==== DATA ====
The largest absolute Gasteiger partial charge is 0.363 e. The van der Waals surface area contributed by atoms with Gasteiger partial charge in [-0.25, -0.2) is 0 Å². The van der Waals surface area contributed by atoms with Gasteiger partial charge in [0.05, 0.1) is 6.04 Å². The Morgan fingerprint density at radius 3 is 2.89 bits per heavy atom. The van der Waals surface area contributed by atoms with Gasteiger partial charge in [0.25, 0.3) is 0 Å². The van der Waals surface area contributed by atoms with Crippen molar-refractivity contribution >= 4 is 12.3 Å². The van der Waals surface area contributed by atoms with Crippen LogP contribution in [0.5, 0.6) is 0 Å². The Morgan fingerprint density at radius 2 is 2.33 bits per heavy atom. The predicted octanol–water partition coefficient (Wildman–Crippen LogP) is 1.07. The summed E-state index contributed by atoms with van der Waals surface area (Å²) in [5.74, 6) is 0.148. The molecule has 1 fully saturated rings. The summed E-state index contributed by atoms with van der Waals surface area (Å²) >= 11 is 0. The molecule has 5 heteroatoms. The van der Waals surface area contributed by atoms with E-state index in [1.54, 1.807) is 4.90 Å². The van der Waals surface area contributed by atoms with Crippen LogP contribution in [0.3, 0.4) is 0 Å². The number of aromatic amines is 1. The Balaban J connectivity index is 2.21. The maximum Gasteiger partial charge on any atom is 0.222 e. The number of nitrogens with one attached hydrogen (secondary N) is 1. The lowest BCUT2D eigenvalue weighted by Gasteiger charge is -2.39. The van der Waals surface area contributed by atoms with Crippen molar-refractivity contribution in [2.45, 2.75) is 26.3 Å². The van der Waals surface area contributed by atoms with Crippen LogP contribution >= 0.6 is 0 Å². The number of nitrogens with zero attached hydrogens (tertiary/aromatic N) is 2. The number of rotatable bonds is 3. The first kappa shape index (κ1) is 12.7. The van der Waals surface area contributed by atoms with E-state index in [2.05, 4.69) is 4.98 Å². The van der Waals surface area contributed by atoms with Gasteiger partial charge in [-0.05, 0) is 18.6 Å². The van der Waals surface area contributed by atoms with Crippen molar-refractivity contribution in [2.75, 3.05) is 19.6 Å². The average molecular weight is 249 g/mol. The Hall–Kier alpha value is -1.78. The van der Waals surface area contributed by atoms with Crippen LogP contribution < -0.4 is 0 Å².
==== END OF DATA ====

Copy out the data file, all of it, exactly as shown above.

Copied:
The largest absolute Gasteiger partial charge is 0.363 e. The van der Waals surface area contributed by atoms with Gasteiger partial charge in [-0.25, -0.2) is 0 Å². The van der Waals surface area contributed by atoms with Gasteiger partial charge in [0.05, 0.1) is 6.04 Å². The Morgan fingerprint density at radius 3 is 2.89 bits per heavy atom. The van der Waals surface area contributed by atoms with Gasteiger partial charge in [0.25, 0.3) is 0 Å². The van der Waals surface area contributed by atoms with Crippen molar-refractivity contribution >= 4 is 12.3 Å². The van der Waals surface area contributed by atoms with Crippen LogP contribution in [0.5, 0.6) is 0 Å². The Morgan fingerprint density at radius 2 is 2.33 bits per heavy atom. The predicted octanol–water partition coefficient (Wildman–Crippen LogP) is 1.07. The summed E-state index contributed by atoms with van der Waals surface area (Å²) in [5.74, 6) is 0.148. The molecule has 1 fully saturated rings. The summed E-state index contributed by atoms with van der Waals surface area (Å²) >= 11 is 0. The molecule has 5 heteroatoms. The van der Waals surface area contributed by atoms with E-state index in [1.54, 1.807) is 4.90 Å². The van der Waals surface area contributed by atoms with Crippen LogP contribution in [0.3, 0.4) is 0 Å². The number of aromatic amines is 1. The Balaban J connectivity index is 2.21. The maximum Gasteiger partial charge on any atom is 0.222 e. The number of nitrogens with one attached hydrogen (secondary N) is 1. The lowest BCUT2D eigenvalue weighted by Gasteiger charge is -2.39. The van der Waals surface area contributed by atoms with Crippen molar-refractivity contribution in [2.45, 2.75) is 26.3 Å². The van der Waals surface area contributed by atoms with Crippen LogP contribution >= 0.6 is 0 Å². The number of nitrogens with zero attached hydrogens (tertiary/aromatic N) is 2. The number of rotatable bonds is 3. The first kappa shape index (κ1) is 12.7. The van der Waals surface area contributed by atoms with E-state index in [2.05, 4.69) is 4.98 Å². The van der Waals surface area contributed by atoms with Gasteiger partial charge in [-0.05, 0) is 18.6 Å². The van der Waals surface area contributed by atoms with Crippen molar-refractivity contribution in [2.75, 3.05) is 19.6 Å². The average molecular weight is 249 g/mol. The Hall–Kier alpha value is -1.78. The van der Waals surface area contributed by atoms with Crippen LogP contribution < -0.4 is 0 Å².